The Cleveland Indians and the Chicago White Sox were both optimistic clubs heading into the 1953 season. Cleveland had finished in second place in the American League in 1952, just two games behind the pennant-winning New York Yankees. Chicago had finished in third place, 14 games off the pace.
The White Sox’ biggest acquisition in the offseason was Ferris Fain. The left-handed-hitting first baseman was part of a five-player deal with the Philadelphia A’s on January 27, 1953. Fain was the reigning two-time AL batting champ, and he would certainly be an addition to the White Sox lineup.
Cleveland did not make a major move over the winter months. Perhaps feeling that his squad was close to the Yankees, Indians GM Hank Greenberg believed that only some tinkering was in order. The club’s biggest pickup was journeyman pitcher Bob Hooper, also from the A’s, on December 19, 1952.
The Indians traveled to Chicago for a three-game series beginning April 18 at Comiskey Park. They had met on April 14 in Cleveland for the season opener. Bob Lemon tossed a beauty. The right-handed hurler threw a one-hit shutout in the Indians’ 6-0 win. Lemon also smacked a home run, a solo shot in the fourth inning. The former third baseman-turned-outfielder-turned-pitcher showed that he still had moxie at the plate. It was the pitcher’s 27th career home run.1 The Indians (2-1) then left for Detroit, where they split a pair with the Tigers before heading to Chicago (1-2). The White Sox split a pair at home against St. Louis after their Opening Day loss.
Indians right-hander Early Wynn was slated to start the series opener at Chicago. Wynn had posted two consecutive 20-win seasons in 1951 (20-13, 3.02 ERA) and 1952 (23-12, 2.90 ERA). The surly hurler was looking for more of the same as he started his first game in 1953.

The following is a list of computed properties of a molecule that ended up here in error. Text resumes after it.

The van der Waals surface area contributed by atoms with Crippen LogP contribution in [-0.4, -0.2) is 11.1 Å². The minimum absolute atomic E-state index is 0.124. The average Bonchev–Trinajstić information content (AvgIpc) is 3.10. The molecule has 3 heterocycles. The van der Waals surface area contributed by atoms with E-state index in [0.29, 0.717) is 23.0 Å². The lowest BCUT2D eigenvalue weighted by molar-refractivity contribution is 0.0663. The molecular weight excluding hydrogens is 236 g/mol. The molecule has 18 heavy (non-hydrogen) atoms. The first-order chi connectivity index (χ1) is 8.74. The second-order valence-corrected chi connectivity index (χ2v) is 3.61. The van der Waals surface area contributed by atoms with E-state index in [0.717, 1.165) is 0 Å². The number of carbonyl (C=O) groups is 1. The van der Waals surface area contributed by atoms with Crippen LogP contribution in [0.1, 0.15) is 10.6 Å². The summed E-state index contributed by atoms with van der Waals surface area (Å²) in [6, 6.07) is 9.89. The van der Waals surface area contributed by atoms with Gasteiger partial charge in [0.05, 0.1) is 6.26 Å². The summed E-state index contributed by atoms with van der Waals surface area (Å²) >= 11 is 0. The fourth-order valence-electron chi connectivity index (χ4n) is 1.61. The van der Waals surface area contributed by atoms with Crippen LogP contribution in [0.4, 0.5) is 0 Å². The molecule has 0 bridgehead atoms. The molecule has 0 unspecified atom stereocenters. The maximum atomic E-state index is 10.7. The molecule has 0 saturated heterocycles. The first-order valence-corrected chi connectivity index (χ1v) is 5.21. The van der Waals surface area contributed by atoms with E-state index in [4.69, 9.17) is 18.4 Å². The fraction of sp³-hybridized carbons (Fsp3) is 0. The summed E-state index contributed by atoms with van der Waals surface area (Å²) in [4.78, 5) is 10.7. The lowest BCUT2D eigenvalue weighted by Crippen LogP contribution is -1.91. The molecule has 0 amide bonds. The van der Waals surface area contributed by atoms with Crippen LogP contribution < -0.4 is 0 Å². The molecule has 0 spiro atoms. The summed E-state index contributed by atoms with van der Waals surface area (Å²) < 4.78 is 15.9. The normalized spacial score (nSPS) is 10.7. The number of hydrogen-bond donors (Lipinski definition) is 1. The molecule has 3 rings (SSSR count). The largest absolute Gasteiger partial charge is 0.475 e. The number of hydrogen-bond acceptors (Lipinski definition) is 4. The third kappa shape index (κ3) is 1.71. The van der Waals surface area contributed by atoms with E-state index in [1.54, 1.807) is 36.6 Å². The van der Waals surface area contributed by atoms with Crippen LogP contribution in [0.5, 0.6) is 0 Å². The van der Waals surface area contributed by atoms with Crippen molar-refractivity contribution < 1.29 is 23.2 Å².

The White Sox countered with Tommy Byrne. The southpaw had success with back-to-back 15-win seasons for the New York Yankees in 1949 (15-7, 3.72 ERA) and 1950 (15-9, 4.74 ERA). But since leaving the Bronx, Byrne had struggled. He failed to notch a winning season and he turned in a 7-14, 4.68 ERA season for the St. Louis Browns in 1952. He was dealt to Chicago as part of a four-player swap on October 16, 1952.
The weather forecast did not look promising for the afternoon ballgame. Although a high of 40 degrees was forecast, light rain and snow were also in the offing with winds whipping off Lake Michigan at 15-25 MPH.2 A total of 4,915 diehard fans braved the cold weather.
The Indians scored a run in the first inning when Ray Boone led off with a walk. After Bobby Avila flied out, Larry Doby singled to right field that sent Boone to third base. Luke Easter knocked in Boone with a groundout to first base with the pitcher covering,.
The White Sox came right back with five runs in the bottom of the first inning. There were only two hits by the home team, a double by Nellie Fox and a single by Sherman Lollar. Chicago was aided by two Cleveland errors (second baseman Avila, catcher Jim Hegan), two walks, and a hit batsman. Wynn was relieved after recording only two outs and replaced by with Dave Hoskins. The right-hander retired Byrne for the final out as the White Sox batted around. Of the five runs charged to Wynn, only one was earned.
But Byrne could not keep the lead. He loaded the bases with consecutive walks to Harry Simpson, Hegan, and Hoskins. Boone singled to left to knock in two runs and Byrne walked Avila to load the bases again. The free passes ended Byrne’s day as Chicago manager Paul Richards summoned Lou Kretlow from the bullpen. Kretlow uncorked a wild pitch to score Hoskins. Two consecutive groundouts tacked on two more runs for the Indians and they now led, 6-5.